"What?" Carmen asked, all innocence after she turned back to Lucy. "A girl can't look?"
Lucy laughed. "Cradle robbing. You know he was probably in second grade when you entered high school?"
"Well, just suck the fantasy right out of my head, why don't you." Carmen went back to her meal, but not before she grabbed her camera again and thought to photograph the half-eaten down-home dish. This vacation was great fodder for her blog. "Here I am, prepared to have a good post-bye-bye-boyfriend time and you put me on the straight and narrow."
The back of Lucy's neck tingled, sending shivers over her skin. The cowboy was looking, wasn't he?
Don't look back, she thought, even though she was dying to.
"Someone's got to be your chaperone," Lucy said. "Your family will thank me. Believe it."
"Ay," Carmen said in exasperation. Her father was from the North, Anglo as could be with no old-country traditions to speak of. But her Mexican-American mother? So traditional. One look at Carmen's four married-with-children sisters showed exactly what was expected of the only single sibling left.
"As if I'd ever give in to Mama's begging and go back to Mal," Carmen added, using the nickname Lucy had recently given the man Carmen had been dating since college. Ex-boyfriend. Mal Odorous or Malcolm Ortega, as he was known in better days. Even if he'd blown it with Carmen by practicing his machismo on other women a couple months back, traditional Mama still adored him because Carmen hadn't told her what Malcolm had done yet. It would break Mama's heart to know that the perfect husband for her eldest daughter wasn't so great, and Carmen was dreading having to share the news.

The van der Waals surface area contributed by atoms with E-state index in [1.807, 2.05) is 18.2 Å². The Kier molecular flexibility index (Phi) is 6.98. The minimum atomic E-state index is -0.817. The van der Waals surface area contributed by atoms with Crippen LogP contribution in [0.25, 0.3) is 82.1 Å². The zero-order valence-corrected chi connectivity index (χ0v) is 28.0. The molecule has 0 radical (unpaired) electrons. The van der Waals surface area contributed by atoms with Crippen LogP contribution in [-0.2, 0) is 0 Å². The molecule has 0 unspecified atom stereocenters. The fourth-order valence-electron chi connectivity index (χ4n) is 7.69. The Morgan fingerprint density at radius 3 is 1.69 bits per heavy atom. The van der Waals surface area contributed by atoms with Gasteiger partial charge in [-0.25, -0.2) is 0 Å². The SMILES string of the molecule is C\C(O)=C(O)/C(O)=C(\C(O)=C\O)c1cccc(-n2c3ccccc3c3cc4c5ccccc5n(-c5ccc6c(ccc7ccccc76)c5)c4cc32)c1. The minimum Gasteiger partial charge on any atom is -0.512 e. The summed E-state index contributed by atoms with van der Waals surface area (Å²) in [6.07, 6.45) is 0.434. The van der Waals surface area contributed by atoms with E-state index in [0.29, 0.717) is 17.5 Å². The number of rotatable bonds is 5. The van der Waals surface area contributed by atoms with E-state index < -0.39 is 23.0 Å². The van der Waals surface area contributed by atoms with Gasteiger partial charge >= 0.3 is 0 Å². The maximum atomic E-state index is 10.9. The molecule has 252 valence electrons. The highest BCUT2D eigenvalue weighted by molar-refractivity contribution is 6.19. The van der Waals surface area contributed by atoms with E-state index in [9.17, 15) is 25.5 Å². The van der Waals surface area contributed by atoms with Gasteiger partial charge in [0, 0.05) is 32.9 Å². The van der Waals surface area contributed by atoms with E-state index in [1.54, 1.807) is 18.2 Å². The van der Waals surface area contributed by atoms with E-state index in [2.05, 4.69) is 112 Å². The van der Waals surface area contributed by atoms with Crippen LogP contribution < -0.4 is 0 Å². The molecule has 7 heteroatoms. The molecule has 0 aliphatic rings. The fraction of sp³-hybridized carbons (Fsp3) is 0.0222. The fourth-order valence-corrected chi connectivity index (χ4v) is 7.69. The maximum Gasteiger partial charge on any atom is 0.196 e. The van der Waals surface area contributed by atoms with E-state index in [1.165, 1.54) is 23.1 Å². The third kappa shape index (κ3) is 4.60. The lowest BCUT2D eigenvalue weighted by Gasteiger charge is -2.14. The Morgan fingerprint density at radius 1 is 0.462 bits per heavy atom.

Hence, yet another reason for this little trip to the desert. It was also supposed to give Carmen leeway to figure out a way to tell the family that Malcolm was permanently out of the picture, even if they still considered him a part of the brood in the hopes that she would come to her senses.
But Lucy knew that Carmen was merely procrastinating.
"Maybe you shouldn't have told the family that you wanted a couple of weeks to think about getting back together with Mal," Lucy said. "You gave them hope when you knew darned well that there isn't any."
"I just need time away to think about how I'm going to handle all the changes that this breakup brings, Luce. Besides, Malcolm begged me not to tell Mama exactly why we called it quits because he's afraid of Mama's disappointment, which we know she wields so well. He's trying to avoid the big moment of revelation just as much as I am. But for some reason, he seems to think I'm going to change my mind and everything will go back to the way it was, even though I've told him it won't happen. Not in a million years."
"You realize Mama's going to pursue what she wants like a bulldog until you come up with a better explanation than 'Me and Malcolm just grew apart.'"
"I know, I know, but "
"But the thought of disappointing her is killing you, too." Lucy emphatically pointed at her friend. "You've always been her baby, and you never want to let her down. I know you too well."
"Do you?" Carmen raised a brow, then turned right around and focused her camera on the college crowd, who was whooping it up at their table.
Lucy noted that Carmen's favorite group member had caught her taking the picture of him. Good-naturedly, he grinned and jerked his chin in her direction, a sexy acknowledgment.
When she turned back around, she flapped a hand in front of her face. "Is it burning up in this place or what?"
Oh, great. Here, Lucy had just been starting to forget about the cowboy and
A flare of heat waved over her as she thought about him in that shaded corner.
Unable to stop herself, she sneaked a glance to where she'd last seen the pale-eyed man brooding at his table.
But it was empty now.
Lucy didn't know why, but her veins seemed to tap out, going empty with disappointment?
Heck, she thought. She didn't know how to flirt anyway. Nope, she usually skipped right over the fun stuff and straight to "serious." But maybe
During this trip, could she figure out how to avoid that from now on? Could she follow in Carmen's more assured footsteps in her own attempt to recover and actually become her own woman?